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Developing A Tiny Solution To A Big Problem

2 UAlbany researchers hold a light up to a drug container with a QR code superimposed over it.

Pharmaceuticals are a giant industry across the globe, with billions of dollars in research & development, testing, and sales involved to bring these life-changing medicines to the people. But did you know criminals are banking an estimated $200 billion annually from fake drugs themselves? That’s nearly 10 percent of the worldwide pharmaceutical industry!

The majority of consumers buy counterfeit drugs unknowingly, putting their health or even lives at risk. It’s a growing problem. So much so that Newsweek dedicated an entire cover story to this topic last year: The Fake Drug Industry is Exploding, and We Can’t Do Anything About It.

Fortunately, Jun Wang, an assistant chemistry professor at the University at Albany, has seen the numbers and developed a solution so we can do something about it.

Wang is leading a team of UAlbany researchers in developing microsize QR (microQR) codes to prove medicine is legit. By scanning the code, consumers can learn information such as product name, dosage, manufacturing location and batch number.

What makes the microQR technology unique is how small it is. Roughly the size of a dust particle, consumers need a cellphone microscope (only $10 on Amazon) to view and scan the code. This makes it undetectable to the human eye and prevents duplication on the black market (just in case counterfeiters attempted to do so).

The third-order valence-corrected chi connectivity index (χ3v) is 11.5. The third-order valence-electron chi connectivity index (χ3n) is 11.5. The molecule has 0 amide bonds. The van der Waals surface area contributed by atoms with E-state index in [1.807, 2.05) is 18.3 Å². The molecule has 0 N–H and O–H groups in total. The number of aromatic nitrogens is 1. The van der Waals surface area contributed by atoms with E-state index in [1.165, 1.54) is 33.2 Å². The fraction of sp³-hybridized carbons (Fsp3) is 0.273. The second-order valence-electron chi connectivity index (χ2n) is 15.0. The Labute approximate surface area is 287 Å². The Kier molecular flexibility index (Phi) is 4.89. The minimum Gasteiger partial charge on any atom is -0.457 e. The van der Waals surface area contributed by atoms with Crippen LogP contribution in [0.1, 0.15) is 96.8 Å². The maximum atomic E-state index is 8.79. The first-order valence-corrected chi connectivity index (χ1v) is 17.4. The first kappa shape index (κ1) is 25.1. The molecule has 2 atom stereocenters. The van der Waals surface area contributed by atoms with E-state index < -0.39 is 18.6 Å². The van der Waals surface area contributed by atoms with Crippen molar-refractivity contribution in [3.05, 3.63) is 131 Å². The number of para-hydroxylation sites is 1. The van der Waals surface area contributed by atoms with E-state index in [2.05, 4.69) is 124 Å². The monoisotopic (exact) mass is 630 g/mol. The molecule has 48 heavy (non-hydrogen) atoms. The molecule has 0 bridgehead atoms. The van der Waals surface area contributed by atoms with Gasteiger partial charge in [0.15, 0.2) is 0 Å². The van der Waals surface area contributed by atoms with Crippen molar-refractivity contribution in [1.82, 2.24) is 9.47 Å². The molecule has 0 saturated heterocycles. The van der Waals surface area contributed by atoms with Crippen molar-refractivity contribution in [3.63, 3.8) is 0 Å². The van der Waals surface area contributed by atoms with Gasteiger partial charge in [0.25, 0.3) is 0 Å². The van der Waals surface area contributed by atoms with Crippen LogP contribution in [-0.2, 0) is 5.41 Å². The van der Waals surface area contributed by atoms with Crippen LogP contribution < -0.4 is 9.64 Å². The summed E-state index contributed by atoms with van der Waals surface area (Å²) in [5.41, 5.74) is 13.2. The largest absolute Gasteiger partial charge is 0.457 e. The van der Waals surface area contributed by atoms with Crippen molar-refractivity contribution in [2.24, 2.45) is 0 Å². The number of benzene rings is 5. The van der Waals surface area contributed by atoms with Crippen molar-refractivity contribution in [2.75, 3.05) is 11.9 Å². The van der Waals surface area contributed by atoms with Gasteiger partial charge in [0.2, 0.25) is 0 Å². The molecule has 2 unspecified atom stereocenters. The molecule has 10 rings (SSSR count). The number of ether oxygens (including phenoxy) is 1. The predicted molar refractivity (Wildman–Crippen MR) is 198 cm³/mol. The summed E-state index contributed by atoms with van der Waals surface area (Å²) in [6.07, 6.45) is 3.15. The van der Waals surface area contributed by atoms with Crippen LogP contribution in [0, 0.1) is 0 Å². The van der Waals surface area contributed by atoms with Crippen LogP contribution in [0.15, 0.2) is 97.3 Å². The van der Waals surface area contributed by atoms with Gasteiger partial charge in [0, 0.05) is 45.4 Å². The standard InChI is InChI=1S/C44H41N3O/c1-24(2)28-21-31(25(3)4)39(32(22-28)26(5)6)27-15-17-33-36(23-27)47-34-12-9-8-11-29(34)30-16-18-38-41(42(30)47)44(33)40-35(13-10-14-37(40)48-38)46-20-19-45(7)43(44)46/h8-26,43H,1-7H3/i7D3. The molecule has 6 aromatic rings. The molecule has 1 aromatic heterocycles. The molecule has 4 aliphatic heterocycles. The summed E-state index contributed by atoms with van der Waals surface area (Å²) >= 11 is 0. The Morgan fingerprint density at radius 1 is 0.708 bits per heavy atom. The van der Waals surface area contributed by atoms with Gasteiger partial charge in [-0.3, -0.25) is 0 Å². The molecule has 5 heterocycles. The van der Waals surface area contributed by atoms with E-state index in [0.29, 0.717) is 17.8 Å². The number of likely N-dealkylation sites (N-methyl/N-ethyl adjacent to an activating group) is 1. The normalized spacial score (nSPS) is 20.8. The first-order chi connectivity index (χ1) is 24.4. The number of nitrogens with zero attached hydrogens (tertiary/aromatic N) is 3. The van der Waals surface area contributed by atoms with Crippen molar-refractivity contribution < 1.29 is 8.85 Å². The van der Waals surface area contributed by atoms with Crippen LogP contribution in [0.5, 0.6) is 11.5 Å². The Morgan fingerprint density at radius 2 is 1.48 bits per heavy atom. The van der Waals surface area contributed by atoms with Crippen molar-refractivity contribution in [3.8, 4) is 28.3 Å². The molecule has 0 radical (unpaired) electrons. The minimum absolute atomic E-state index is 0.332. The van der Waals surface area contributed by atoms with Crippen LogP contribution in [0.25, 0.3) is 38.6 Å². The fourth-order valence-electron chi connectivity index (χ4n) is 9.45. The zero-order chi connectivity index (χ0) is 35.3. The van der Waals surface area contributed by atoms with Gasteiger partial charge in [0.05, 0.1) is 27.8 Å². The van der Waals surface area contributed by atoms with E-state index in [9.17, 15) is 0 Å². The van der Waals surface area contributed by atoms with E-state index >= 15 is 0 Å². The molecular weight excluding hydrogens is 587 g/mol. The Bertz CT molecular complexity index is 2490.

“Our technology has strong potential to protect against fake products” Wang said. Counterfeit drugs have the potential to contain wrong active ingredients or inappropriate doses. Both scenarios can be extremely dangerous to those who take them.

Finding new uses for microtechnology is a regular task for Wang’s lab. His team is focuses on applying this technology to a variety of things including disease diagnostics and forensic investigations. The idea for microsize QR Codes came after a few visits to the supermarket.

“We would see these large barcodes at the supermarket all the time. It got us talking about how easily they could be duplicated,” Wang said.

Wang said the team plans to continue working on progressing the microQR technology this semester. Specifically, they’d like to explore the role it can play for large supply chains in tracking product distribution. They’re also researching other ways the technology can be utilized, perhaps to validate paychecks, ID cards, and more.

You can learn more by viewing this feature story on Wang’s research in Smithsonian Magazine and on UAlbany’s website.

    University at Albany

    Written by University at Albany

    Located in New York’s capital city, the University at Albany offers its more than 17,000 students the expansive opportunities of a major research university and an environment designed to foster success.

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